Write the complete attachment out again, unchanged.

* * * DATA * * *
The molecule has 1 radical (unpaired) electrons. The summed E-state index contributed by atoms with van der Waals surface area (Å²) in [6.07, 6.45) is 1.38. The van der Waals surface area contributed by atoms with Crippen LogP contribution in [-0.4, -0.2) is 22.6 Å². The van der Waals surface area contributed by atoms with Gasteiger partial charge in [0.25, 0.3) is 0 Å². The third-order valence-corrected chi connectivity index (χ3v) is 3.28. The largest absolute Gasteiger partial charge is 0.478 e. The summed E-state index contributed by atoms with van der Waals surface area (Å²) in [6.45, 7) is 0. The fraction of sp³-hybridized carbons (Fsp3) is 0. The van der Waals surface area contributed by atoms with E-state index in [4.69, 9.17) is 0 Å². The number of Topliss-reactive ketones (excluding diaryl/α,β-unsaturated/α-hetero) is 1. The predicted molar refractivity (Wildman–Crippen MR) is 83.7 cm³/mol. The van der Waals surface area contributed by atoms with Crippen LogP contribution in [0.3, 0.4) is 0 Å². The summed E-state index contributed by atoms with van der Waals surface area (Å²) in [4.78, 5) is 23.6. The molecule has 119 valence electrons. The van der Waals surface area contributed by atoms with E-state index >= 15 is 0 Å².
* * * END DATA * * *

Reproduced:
The molecule has 1 radical (unpaired) electrons. The summed E-state index contributed by atoms with van der Waals surface area (Å²) in [6.07, 6.45) is 1.38. The van der Waals surface area contributed by atoms with Crippen LogP contribution in [-0.4, -0.2) is 22.6 Å². The van der Waals surface area contributed by atoms with Gasteiger partial charge in [0.25, 0.3) is 0 Å². The third-order valence-corrected chi connectivity index (χ3v) is 3.28. The largest absolute Gasteiger partial charge is 0.478 e. The summed E-state index contributed by atoms with van der Waals surface area (Å²) in [6.45, 7) is 0. The fraction of sp³-hybridized carbons (Fsp3) is 0. The van der Waals surface area contributed by atoms with E-state index in [4.69, 9.17) is 0 Å². The number of Topliss-reactive ketones (excluding diaryl/α,β-unsaturated/α-hetero) is 1. The predicted molar refractivity (Wildman–Crippen MR) is 83.7 cm³/mol. The van der Waals surface area contributed by atoms with Crippen LogP contribution in [0.3, 0.4) is 0 Å². The summed E-state index contributed by atoms with van der Waals surface area (Å²) in [4.78, 5) is 23.6. The molecule has 119 valence electrons. The van der Waals surface area contributed by atoms with E-state index >= 15 is 0 Å².